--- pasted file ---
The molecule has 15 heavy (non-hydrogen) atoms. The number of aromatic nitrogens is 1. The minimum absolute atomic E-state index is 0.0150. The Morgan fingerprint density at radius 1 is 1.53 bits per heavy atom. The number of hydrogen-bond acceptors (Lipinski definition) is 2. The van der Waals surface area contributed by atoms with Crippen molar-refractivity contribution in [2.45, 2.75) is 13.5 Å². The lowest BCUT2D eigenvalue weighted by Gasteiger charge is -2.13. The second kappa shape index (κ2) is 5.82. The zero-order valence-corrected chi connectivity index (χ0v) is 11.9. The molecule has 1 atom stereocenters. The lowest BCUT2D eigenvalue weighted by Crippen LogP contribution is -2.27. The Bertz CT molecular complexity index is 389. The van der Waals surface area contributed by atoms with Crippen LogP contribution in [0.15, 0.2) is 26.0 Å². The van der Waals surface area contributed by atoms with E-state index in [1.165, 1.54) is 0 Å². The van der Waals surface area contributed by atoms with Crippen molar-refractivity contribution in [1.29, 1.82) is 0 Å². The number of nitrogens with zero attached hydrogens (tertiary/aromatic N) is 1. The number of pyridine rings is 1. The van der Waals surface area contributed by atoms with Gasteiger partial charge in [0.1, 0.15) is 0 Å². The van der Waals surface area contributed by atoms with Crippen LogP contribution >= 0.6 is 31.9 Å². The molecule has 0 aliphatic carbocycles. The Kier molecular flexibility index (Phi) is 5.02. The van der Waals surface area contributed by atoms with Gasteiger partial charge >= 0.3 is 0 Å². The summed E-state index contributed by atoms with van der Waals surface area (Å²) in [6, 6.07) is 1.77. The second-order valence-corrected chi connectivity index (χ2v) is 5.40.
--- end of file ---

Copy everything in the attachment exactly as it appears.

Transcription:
The molecule has 15 heavy (non-hydrogen) atoms. The number of aromatic nitrogens is 1. The minimum absolute atomic E-state index is 0.0150. The Morgan fingerprint density at radius 1 is 1.53 bits per heavy atom. The number of hydrogen-bond acceptors (Lipinski definition) is 2. The van der Waals surface area contributed by atoms with Crippen molar-refractivity contribution in [2.45, 2.75) is 13.5 Å². The lowest BCUT2D eigenvalue weighted by Gasteiger charge is -2.13. The second kappa shape index (κ2) is 5.82. The zero-order valence-corrected chi connectivity index (χ0v) is 11.9. The molecule has 1 atom stereocenters. The lowest BCUT2D eigenvalue weighted by Crippen LogP contribution is -2.27. The Bertz CT molecular complexity index is 389. The van der Waals surface area contributed by atoms with Crippen LogP contribution in [0.15, 0.2) is 26.0 Å². The van der Waals surface area contributed by atoms with E-state index in [1.165, 1.54) is 0 Å². The van der Waals surface area contributed by atoms with Crippen molar-refractivity contribution in [1.29, 1.82) is 0 Å². The number of nitrogens with zero attached hydrogens (tertiary/aromatic N) is 1. The number of pyridine rings is 1. The van der Waals surface area contributed by atoms with Gasteiger partial charge in [0.1, 0.15) is 0 Å². The van der Waals surface area contributed by atoms with Crippen LogP contribution >= 0.6 is 31.9 Å². The molecule has 0 aliphatic carbocycles. The Kier molecular flexibility index (Phi) is 5.02. The van der Waals surface area contributed by atoms with Gasteiger partial charge >= 0.3 is 0 Å². The summed E-state index contributed by atoms with van der Waals surface area (Å²) in [6, 6.07) is 1.77. The second-order valence-corrected chi connectivity index (χ2v) is 5.40.